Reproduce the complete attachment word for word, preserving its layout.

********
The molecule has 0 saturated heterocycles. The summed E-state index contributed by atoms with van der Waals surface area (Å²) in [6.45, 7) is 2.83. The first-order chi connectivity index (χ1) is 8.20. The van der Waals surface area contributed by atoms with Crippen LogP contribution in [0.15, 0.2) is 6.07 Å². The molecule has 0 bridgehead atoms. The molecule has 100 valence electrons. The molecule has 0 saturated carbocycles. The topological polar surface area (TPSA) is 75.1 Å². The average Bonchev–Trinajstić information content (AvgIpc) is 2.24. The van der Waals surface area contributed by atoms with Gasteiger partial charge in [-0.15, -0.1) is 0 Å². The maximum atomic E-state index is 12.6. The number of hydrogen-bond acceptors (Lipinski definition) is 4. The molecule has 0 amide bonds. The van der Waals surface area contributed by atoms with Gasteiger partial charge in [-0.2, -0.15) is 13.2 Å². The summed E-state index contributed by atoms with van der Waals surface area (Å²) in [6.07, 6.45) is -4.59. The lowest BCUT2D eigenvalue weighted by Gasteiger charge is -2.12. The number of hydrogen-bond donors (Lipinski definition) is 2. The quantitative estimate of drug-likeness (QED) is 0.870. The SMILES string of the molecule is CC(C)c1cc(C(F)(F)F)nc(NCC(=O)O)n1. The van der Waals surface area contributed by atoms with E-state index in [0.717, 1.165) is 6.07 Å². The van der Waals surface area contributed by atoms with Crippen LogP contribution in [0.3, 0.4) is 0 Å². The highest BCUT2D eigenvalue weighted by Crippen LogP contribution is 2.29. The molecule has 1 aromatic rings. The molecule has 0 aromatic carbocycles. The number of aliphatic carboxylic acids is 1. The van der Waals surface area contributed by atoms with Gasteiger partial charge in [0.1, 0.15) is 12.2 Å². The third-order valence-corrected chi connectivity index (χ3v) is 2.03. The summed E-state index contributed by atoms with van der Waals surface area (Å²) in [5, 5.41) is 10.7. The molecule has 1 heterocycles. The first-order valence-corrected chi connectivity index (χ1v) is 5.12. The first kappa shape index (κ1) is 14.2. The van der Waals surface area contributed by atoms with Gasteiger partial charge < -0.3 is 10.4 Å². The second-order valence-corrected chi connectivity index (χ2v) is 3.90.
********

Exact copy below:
The molecule has 0 saturated heterocycles. The summed E-state index contributed by atoms with van der Waals surface area (Å²) in [6.45, 7) is 2.83. The first-order chi connectivity index (χ1) is 8.20. The van der Waals surface area contributed by atoms with Crippen LogP contribution in [0.15, 0.2) is 6.07 Å². The molecule has 0 bridgehead atoms. The molecule has 100 valence electrons. The molecule has 0 saturated carbocycles. The topological polar surface area (TPSA) is 75.1 Å². The average Bonchev–Trinajstić information content (AvgIpc) is 2.24. The van der Waals surface area contributed by atoms with Gasteiger partial charge in [-0.15, -0.1) is 0 Å². The maximum atomic E-state index is 12.6. The number of hydrogen-bond acceptors (Lipinski definition) is 4. The molecule has 0 amide bonds. The van der Waals surface area contributed by atoms with Gasteiger partial charge in [-0.2, -0.15) is 13.2 Å². The summed E-state index contributed by atoms with van der Waals surface area (Å²) in [6.07, 6.45) is -4.59. The lowest BCUT2D eigenvalue weighted by Gasteiger charge is -2.12. The number of hydrogen-bond donors (Lipinski definition) is 2. The quantitative estimate of drug-likeness (QED) is 0.870. The SMILES string of the molecule is CC(C)c1cc(C(F)(F)F)nc(NCC(=O)O)n1. The van der Waals surface area contributed by atoms with E-state index in [0.717, 1.165) is 6.07 Å². The van der Waals surface area contributed by atoms with Crippen LogP contribution in [0.3, 0.4) is 0 Å². The highest BCUT2D eigenvalue weighted by Crippen LogP contribution is 2.29. The molecule has 1 aromatic rings. The molecule has 0 aromatic carbocycles. The number of aliphatic carboxylic acids is 1. The van der Waals surface area contributed by atoms with Gasteiger partial charge in [0.1, 0.15) is 12.2 Å². The third-order valence-corrected chi connectivity index (χ3v) is 2.03. The summed E-state index contributed by atoms with van der Waals surface area (Å²) in [5, 5.41) is 10.7. The molecule has 1 heterocycles. The first-order valence-corrected chi connectivity index (χ1v) is 5.12. The first kappa shape index (κ1) is 14.2. The van der Waals surface area contributed by atoms with Gasteiger partial charge < -0.3 is 10.4 Å². The second-order valence-corrected chi connectivity index (χ2v) is 3.90.